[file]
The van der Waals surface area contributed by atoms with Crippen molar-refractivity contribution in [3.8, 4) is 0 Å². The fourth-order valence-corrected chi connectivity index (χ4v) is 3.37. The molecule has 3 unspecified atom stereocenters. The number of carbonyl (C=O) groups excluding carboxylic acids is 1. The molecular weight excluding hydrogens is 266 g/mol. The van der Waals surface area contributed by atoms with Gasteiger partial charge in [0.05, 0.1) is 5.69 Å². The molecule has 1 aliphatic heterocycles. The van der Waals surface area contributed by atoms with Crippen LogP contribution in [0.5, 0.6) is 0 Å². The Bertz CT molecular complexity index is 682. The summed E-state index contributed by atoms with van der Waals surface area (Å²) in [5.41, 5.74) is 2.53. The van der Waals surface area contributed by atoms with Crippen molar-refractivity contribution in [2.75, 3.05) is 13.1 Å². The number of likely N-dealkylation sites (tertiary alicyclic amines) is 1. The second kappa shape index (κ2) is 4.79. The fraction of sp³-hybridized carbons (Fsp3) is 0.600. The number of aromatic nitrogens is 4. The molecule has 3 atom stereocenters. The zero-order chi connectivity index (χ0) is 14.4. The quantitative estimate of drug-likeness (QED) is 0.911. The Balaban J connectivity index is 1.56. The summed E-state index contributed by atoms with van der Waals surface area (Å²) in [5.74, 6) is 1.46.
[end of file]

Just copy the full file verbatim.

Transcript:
The van der Waals surface area contributed by atoms with Crippen molar-refractivity contribution in [3.8, 4) is 0 Å². The fourth-order valence-corrected chi connectivity index (χ4v) is 3.37. The molecule has 3 unspecified atom stereocenters. The number of carbonyl (C=O) groups excluding carboxylic acids is 1. The molecular weight excluding hydrogens is 266 g/mol. The van der Waals surface area contributed by atoms with Gasteiger partial charge in [0.05, 0.1) is 5.69 Å². The molecule has 1 aliphatic heterocycles. The van der Waals surface area contributed by atoms with Crippen LogP contribution in [0.5, 0.6) is 0 Å². The Bertz CT molecular complexity index is 682. The summed E-state index contributed by atoms with van der Waals surface area (Å²) in [5.41, 5.74) is 2.53. The van der Waals surface area contributed by atoms with Crippen molar-refractivity contribution in [2.75, 3.05) is 13.1 Å². The number of likely N-dealkylation sites (tertiary alicyclic amines) is 1. The second kappa shape index (κ2) is 4.79. The fraction of sp³-hybridized carbons (Fsp3) is 0.600. The number of aromatic nitrogens is 4. The molecule has 3 atom stereocenters. The zero-order chi connectivity index (χ0) is 14.4. The quantitative estimate of drug-likeness (QED) is 0.911. The Balaban J connectivity index is 1.56. The summed E-state index contributed by atoms with van der Waals surface area (Å²) in [5.74, 6) is 1.46.